For an excellent history and analysis of the UIUC GEO campaign from its inception until spring 2001 see: William Vaughn, "Learning and Labor," Workplace 4.2.(February 2002) [http://www.louisville.edu/journal/workplace/wp42.html]. For a brief history of the GEO, see its website-- http://www.shout.net/~geo/geoabout.html. For a selection of other recent academic union victories, go to the UMKC AAUP website (http:// cas.umkc.edu/aaup/) and look under "News Flashes--Archived news".
The "Corporatization" of Higher Education
by Gary Zabel
Higher education is in the grip of a process many refer to as "corporatization." Unfortunately, the expression is misleading. Colleges and universities have been dominated by corporations since the period following the Civil War. That is when such robber barons as Andrew Carnegie and John D. Rockefeller established foundations whose purpose was to spark the development of managerial and technical programs suited to the needs of the rising industrial sector. It is also when businessmen began to pack boards of trustees. However, the robber barons and their immediate descendants had to pursue their agendas while more or less respecting the traditional governance rights of the faculty. In recent decades, corporate domination of higher education has entered into a new, more intensive phase.
A similar development occurred in manufacturing a long time ago. In the earliest stage of industrial capitalism, manufacturers were content to assemble workers, raw materials, tools, and machinery in factories. They allowed workers to exercise their traditional craft skills in a self-controlled production process, while taking possession of the fruits of their labor in exchange for a wage. Subsequently, manufacturers and their management surrogates devised strategies (such as time and motion studies) for gaining control of the work process.
Capitalists are now pursuing similar strategies in colleges and universities. The endowment of corporate chairs (such as the Federal Express Chair of Excellence in Information Technology at the University of Memphis), first bidding rights on patents generated by corporate-funded science departments, the transformation of continuing education programs into institutes of corporate training, the development of Internet-based distance education divisions, and the adoption of industrial management techniques are the academic equivalent of Taylorism. They transfer the power to determine curriculum and the direction of research, as well as to shape institutional structures, from the faculty to the representatives of "free enterprise."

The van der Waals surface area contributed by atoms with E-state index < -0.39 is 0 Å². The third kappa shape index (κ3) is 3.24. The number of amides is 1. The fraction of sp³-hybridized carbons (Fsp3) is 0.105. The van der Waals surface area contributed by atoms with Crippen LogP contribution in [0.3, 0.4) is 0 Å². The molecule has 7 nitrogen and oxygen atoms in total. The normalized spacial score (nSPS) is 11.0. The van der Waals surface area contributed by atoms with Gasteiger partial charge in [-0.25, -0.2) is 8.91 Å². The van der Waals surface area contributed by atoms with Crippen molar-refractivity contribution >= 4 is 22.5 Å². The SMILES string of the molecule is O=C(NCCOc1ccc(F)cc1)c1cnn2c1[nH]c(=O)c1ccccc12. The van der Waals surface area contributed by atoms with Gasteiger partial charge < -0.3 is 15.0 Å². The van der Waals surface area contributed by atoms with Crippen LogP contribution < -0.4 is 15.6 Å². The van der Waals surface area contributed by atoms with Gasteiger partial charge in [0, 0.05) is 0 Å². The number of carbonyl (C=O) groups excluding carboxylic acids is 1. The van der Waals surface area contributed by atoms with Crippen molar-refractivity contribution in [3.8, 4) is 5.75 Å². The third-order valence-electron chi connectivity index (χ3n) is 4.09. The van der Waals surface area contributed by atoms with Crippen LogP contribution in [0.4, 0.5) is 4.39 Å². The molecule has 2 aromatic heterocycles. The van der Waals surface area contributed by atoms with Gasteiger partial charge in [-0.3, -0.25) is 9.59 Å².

The most dramatic expression of the weakening of workers' control in academia is the creation of an enormous contingent professoriate which does not participate in governance. According to the National Center for Education Statistics, in 1970 22% of professors worked part time. By 2001, that number had grown to 43%. In the same year, 17% of all faculty worked in full-time but temporary, non-tenure track positions. In all, 60% were employed on a contingent basis. This does not include the large number of graduate student teaching assistants who increasingly teach the introductory courses once taught by tenure-track faculty. When these graduate employees are added to the ranks of temps and part-timers, the contingent faculty comprises well over three-quarters of the entire teaching workforce. When regarded in this context, recent attempts to destroy tenure are exercises in gilding the lily. Tenure and the intellectual freedom it is designed to protect have already been abolished for the overwhelming majority of college and university teachers.
Other branches of the academic workforce have experienced parallel forms of restructuring. Many clerical and technical staff now work as temps, while janitorial, food service and bookstore employees are routinely "outsourced," or subcontracted. These new employment relationships are accompanied by falling pay, loss of benefits, and general degradation of the conditions of work. Through replication of the staffing patterns pioneered by Japanese auto and now widespread in global manufacturing, we are securely in the era of the "lean and mean" university.
Campus, Inc. has created the forces capable of replacing it with a more humane, democratic, and egalitarian institution. A broad coalition of contingent faculty, increasingly beleaguered full-timers, other campus staff, and students (many of whom now work their way through college) is the key. Such a coalition can be created only by bridging the gap between hand and brain, between professional and "mere" worker, between the "distinguished" and the "common," with the recognition that everyone who works and studies at our institutions of higher learning makes an indispensable contribution to the educational process. (If you think I'm overstating the case, ask yourself how long the educational process would be able to continue if the toilets weren't cleaned for a couple of weeks.)